Posey's Tips & Tricks
How Much Space Do You Get by Shrinking a Hyper-V VHD?
The answer lies in Hyper-V's Edit Virtual Hard Disk Wizard. Here's a walk-through.
One of the Hyper-V features that I have found to be the most helpful over the years is the Edit Virtual Hard Disk Wizard.
This wizard, which you can see in Figure 1, has the ability to expand a virtual hard disk (VHD) to allow it to accommodate additional data. It can also convert a VHD from one architecture to another. For instance, you could use the wizard to convert a VHD file into a VHDX file.
As you look at the figure above, you will notice that the default option is Compact. This option is especially helpful for thinly provisioned (dynamic) VHDs because it allows you to reclaim wasted disk space.
In case you are not familiar with the Compact option, the basic idea is really simple. A dynamically expanding VHD is designed to initially consume only about 4MB of space regardless of its provisioned size. As data is added to the VHD, the VHD file grows to accommodate the data until it eventually reaches the maximum size that was specified at the time the VHD was created.
However, while the VHD file grows as data is added, it does not shrink when data is deleted. Using the Edit Virtual Hard Disk Wizard's Compact option shrinks the VHD file, thus allowing you to reclaim the space occupied by data that has since been deleted.
Although compacting a VHD is a really straightforward process, you may sometimes find that compacting the disk does not yield nearly as much physical disk space as you think it should. Let's take a look.
In preparation for this article, I created a new VHDX file. This file is 127GB in size and initially consumes 4MB of disk space, as shown in Figure 2.
The next thing that I did was to create a small (48.8GB) volume on the VHD. Now, take a look at the effect that this has on the VHDX file. As you can see in Figure 3, the file has grown from 4MB to about 330MB without me adding any data.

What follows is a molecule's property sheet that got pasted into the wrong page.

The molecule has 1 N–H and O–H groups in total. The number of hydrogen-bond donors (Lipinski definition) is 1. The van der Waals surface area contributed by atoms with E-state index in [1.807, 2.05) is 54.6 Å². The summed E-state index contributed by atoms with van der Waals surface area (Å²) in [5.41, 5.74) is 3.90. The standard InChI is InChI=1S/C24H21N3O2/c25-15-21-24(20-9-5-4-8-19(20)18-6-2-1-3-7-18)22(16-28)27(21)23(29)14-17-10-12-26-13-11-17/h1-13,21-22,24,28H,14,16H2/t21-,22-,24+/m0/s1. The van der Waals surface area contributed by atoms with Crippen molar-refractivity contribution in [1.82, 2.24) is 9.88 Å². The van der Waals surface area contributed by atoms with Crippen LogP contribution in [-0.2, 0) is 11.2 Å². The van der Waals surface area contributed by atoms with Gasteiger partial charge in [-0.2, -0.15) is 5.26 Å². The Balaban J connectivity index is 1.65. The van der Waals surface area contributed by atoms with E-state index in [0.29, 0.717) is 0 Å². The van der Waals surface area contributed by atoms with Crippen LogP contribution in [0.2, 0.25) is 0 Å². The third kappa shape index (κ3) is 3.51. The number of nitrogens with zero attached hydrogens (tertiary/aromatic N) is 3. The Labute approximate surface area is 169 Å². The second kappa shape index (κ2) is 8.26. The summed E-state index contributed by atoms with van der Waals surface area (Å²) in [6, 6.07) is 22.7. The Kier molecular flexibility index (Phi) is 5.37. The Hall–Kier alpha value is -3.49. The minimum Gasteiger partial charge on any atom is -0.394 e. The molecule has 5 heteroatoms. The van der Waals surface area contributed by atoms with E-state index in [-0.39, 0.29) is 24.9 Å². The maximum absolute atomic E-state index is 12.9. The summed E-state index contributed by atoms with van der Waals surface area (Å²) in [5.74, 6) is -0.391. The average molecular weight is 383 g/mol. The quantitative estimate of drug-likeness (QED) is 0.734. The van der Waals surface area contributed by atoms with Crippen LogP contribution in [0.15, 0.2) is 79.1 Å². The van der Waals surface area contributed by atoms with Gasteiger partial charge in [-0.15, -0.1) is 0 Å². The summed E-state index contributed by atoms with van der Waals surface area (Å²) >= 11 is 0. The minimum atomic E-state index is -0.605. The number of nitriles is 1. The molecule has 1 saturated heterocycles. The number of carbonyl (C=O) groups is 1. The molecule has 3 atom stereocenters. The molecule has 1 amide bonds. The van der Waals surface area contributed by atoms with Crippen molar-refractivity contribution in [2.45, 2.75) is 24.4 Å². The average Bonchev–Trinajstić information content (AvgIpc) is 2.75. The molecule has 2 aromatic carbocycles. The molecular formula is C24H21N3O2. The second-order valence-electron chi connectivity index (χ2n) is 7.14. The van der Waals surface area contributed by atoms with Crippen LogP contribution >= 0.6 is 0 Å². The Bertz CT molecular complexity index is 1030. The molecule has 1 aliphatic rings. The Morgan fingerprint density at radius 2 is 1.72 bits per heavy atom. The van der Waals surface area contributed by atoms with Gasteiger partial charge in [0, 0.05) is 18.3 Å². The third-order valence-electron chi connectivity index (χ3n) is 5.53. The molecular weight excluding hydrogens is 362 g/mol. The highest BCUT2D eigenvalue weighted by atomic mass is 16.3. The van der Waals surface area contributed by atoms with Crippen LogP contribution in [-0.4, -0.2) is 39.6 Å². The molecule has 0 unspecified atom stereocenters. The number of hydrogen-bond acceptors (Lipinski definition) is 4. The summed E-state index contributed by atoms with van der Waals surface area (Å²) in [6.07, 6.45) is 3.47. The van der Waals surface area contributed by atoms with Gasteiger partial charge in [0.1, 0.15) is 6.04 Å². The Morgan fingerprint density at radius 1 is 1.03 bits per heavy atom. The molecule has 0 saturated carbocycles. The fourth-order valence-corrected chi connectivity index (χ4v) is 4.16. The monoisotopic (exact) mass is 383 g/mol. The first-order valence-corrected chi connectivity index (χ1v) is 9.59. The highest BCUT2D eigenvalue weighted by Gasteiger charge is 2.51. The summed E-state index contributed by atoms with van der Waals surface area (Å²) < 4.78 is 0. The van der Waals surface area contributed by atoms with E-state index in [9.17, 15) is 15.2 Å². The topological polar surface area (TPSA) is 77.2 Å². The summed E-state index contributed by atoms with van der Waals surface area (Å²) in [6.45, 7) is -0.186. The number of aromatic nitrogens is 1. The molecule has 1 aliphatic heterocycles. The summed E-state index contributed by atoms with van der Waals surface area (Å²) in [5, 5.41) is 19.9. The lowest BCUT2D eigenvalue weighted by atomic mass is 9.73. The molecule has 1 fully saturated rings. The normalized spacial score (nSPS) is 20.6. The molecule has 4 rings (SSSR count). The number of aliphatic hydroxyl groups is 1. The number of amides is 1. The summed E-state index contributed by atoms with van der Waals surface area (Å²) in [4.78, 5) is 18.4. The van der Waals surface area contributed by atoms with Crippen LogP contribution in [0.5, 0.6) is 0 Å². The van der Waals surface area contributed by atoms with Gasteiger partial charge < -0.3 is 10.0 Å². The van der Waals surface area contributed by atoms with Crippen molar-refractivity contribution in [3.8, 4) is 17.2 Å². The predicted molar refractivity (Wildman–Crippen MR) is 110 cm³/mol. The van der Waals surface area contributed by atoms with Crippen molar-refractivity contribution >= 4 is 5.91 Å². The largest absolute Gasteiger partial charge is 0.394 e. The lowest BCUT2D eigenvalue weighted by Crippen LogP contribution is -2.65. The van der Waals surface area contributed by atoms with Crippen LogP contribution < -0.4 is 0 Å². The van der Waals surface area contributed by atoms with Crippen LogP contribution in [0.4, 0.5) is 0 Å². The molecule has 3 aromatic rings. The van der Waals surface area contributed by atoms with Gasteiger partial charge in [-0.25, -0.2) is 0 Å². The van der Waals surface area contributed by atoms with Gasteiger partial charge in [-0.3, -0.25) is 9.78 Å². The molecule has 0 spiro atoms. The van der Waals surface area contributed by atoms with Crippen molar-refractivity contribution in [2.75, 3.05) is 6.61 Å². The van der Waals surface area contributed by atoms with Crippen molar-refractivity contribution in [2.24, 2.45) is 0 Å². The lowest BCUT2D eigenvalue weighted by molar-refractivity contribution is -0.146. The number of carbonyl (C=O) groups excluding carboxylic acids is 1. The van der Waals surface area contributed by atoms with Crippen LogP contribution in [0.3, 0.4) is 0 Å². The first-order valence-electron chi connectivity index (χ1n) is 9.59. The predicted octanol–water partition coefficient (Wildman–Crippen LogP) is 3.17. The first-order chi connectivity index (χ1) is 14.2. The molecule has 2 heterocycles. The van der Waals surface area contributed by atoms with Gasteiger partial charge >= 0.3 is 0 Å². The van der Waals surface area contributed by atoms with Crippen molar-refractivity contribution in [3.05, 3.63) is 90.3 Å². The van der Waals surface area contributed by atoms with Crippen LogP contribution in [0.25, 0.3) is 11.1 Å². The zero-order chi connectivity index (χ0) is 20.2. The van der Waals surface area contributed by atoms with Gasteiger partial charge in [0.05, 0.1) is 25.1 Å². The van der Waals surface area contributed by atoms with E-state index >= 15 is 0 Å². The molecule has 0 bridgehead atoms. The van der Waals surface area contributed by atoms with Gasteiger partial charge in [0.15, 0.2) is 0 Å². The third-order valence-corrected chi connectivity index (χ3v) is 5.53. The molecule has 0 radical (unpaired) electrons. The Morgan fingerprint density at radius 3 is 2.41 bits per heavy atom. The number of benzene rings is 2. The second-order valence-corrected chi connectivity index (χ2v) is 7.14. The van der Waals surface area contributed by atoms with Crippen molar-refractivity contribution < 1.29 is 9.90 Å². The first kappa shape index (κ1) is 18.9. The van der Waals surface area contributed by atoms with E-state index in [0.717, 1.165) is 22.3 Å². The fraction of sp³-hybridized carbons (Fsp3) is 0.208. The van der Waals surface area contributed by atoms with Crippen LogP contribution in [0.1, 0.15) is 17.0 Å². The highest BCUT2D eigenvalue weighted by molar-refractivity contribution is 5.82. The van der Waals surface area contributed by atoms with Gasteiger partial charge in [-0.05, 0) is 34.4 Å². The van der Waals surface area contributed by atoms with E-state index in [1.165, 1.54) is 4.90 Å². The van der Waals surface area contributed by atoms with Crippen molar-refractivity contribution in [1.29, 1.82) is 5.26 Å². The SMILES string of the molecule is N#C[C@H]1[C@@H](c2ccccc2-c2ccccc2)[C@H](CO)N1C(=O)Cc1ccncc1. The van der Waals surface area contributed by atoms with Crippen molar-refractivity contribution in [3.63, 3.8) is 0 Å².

So the next thing that I did was to copy roughly about 10GB of data to the volume on the VHD. It takes a few minutes, but the VHD file eventually grows to accommodate the data, as shown in Figure 4. As previously noted, deleting the files has no effect on the size of the VHD.
Now the question becomes a matter of how small the VHD will be after I compact it. Let's turn to PowerShell for some answers. You can use the Get-VHD cmdlet to display information such as the file size and the VHD size, but the output uses large numbers that can be a bit hard to follow. I am going to do things a little bit differently.
I began by creating a variable called $A, and set that variable equal to Get-VHD *. This allowed me to output size information in GB. For example, to see the VHD size, I simply typed $A.Size/1GB. You can see the output of my commands in Figure 5.
So what this information is telling me is that the VHD size is 127GB. The current file size (the amount of physical disk space being consumed by the VHDX file) is 10.9GB and the minimum size is 48.95GB. In other words, if I were to attempt to compact the virtual disk, I would not gain any space, because I cannot shrink it any smaller than 48.95GB (even though the file is currently nowhere near that big). The reason for this is that I currently have a 48.8GB volume on the disk. If I had deleted a substantial amount of data and wanted to compact the disk, I would need to first shrink the volume.
For the sake of example, I have deleted the volume and executed the cmdlets again. This time, you can see that the minimum size is only about 125MB. Hence, we can see that volume size plays a major role in compacting a VHD.
Brien Posey is a 16-time Microsoft MVP with decades of IT experience. As a freelance writer, Posey has written thousands of articles and contributed to several dozen books on a wide variety of IT topics. Prior to going freelance, Posey was a CIO for a national chain of hospitals and health care facilities. He has also served as a network administrator for some of the country's largest insurance companies and for the Department of Defense at Fort Knox. In addition to his continued work in IT, Posey has spent the last several years actively training as a commercial scientist-astronaut candidate in preparation to fly on a mission to study polar mesospheric clouds from space. You can follow his spaceflight training on his Web site at.